US writer Bonnie Greer’s “Till” (p. 61) felt timely in light of the 2022 Hollywood film of that tragic murder (the 1955 murder of Emmett Till by white racists after a false accusation by Carolyn Bryant, who is still alive at this writing).

US-born and UK-based Candace Allen’s “The First Night in Accra” (p. 97), part of a work in progress, was vivid.

Excerpt: “It might as well be Halloween! Mixing Yoruba and Fante into fairy tale characters; and the drama at the slave castles!” (said in a mocking tone by one of the characters about people from the diaspora visiting the forts where enslaved people were held before transshipment)

British writer SuAndi’s poem “Intergenerational Trauma” (p. 211)

Excerpt: “My father never talked of the past/I never asked” (p. 211)

Ugandan writer Goretti Kyomuhendo’s “Lost and Found” (p. 332) had me feeling frustrated for (and so, engaged with) the narrative character, the whole story; what her sister did, what she’s lost.   

The inclusion of the excerpt from US writer Sapphire’s Push (p. 198), the basis of the movie Precious, reminded me how good this writing was, how the character Precious, largely mute and frustrated, just pushes through. I remember this book, by the way, as one of (if not) the bleakest I ever read, and was reluctant to watch the movie as a result and it turns out that rough as the movie was it left enough gaps to let some light in and wasn’t at all bleak (not compared to the book) considering how dark the material remained.

Zimbabwean writer Blessing Musariri “She, on the way to Monk’s Hill” (p. 566); I was surprised to come across Antigua in writing (Blessing’s tag indicates that this poem was written in Antigua in 2010).

Nigerian writer Nnedi Okorafor’s “Zula of the Fourth Grade Playground” (p. 577) hits with “…because in our fourth-grade Catholic school world, I could not be pretty. I was too black, my hair was too coarse, my lips were too big…”

Ghanaian English writer Louisa Adjoa Parker’s “Black Histories aren’t All Urban: Tales from the West Country” (p. 581) was an interesting read, which at some point called back to me a CREATIVE SPACE piece I did last Independence season referencing some colonial place names (e.g. [John] Hawkins Drive, now Lionel Hurst Street) in Antigua and Barbuda.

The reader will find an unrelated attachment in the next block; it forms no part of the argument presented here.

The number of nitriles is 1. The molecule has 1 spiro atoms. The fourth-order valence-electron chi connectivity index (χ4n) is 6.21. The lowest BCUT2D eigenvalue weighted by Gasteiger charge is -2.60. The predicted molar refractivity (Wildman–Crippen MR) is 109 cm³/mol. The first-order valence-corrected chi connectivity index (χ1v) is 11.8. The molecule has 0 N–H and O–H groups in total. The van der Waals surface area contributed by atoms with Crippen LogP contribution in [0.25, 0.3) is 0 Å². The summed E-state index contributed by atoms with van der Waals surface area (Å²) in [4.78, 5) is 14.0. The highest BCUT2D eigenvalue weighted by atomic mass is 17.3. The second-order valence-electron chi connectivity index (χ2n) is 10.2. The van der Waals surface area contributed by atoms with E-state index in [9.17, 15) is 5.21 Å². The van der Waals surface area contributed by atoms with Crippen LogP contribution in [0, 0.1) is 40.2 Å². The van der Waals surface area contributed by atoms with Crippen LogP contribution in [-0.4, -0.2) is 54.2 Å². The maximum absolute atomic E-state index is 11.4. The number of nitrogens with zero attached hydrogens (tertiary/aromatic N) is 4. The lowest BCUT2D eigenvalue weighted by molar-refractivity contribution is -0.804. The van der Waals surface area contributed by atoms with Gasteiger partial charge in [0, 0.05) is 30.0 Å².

Excerpt: “Although we tend to think of Liverpool and Bristol when we think of slavery, British involvement has its roots in Devon – John Hawkins of Plymouth is recognized as the first English slave trader.” (p. 582)

Nigerian-German writer Olúmìdé Pópóolá’s (p. 587) “The Swimmer”.

Excerpt: “It is hard to take your own life.”  

I remember this next author, Taiye Selasi, from her TED Talk “Don’t ask me where I’m from, ask me where I’m local” and you’ll get why when you consider that she was born in the UK, raised in the US, and has Ghanaian and Nigerian roots. Her “from The Sex Lives of African Girls” (p. 598) fills me with a slow building dread as I read with its themes of incest, sexual violation, and powerlessness.

Excerpt: “In the peculiar hierarchy of African households the only rung lower than motherless child is childless mother.”(p. 603)

Ugandan writer Harriet Anena’s poetry (p. 643) – “The Stories stranded in our throats”, “My depression…”, and “Step by step” – was painful and resonant (unfortunately).

Ghanaian writer Ayesha Harruna Attah’s “Unborn Children” (p. 645)

Excerpt: “If anyone is to be given the task of liberating her, it should be him.” (p. 646)

Cameroon writer Imbolo Mbue “A Reversal” (p. 696).

Excerpt: “I don’t want to leave you here by yourselves, in another man’s country.” (p. 698)

US writer Zandria Robinson’s “Memphissippi” (p. 742) in which the encounters with in your face racism are keenly and deeply felt.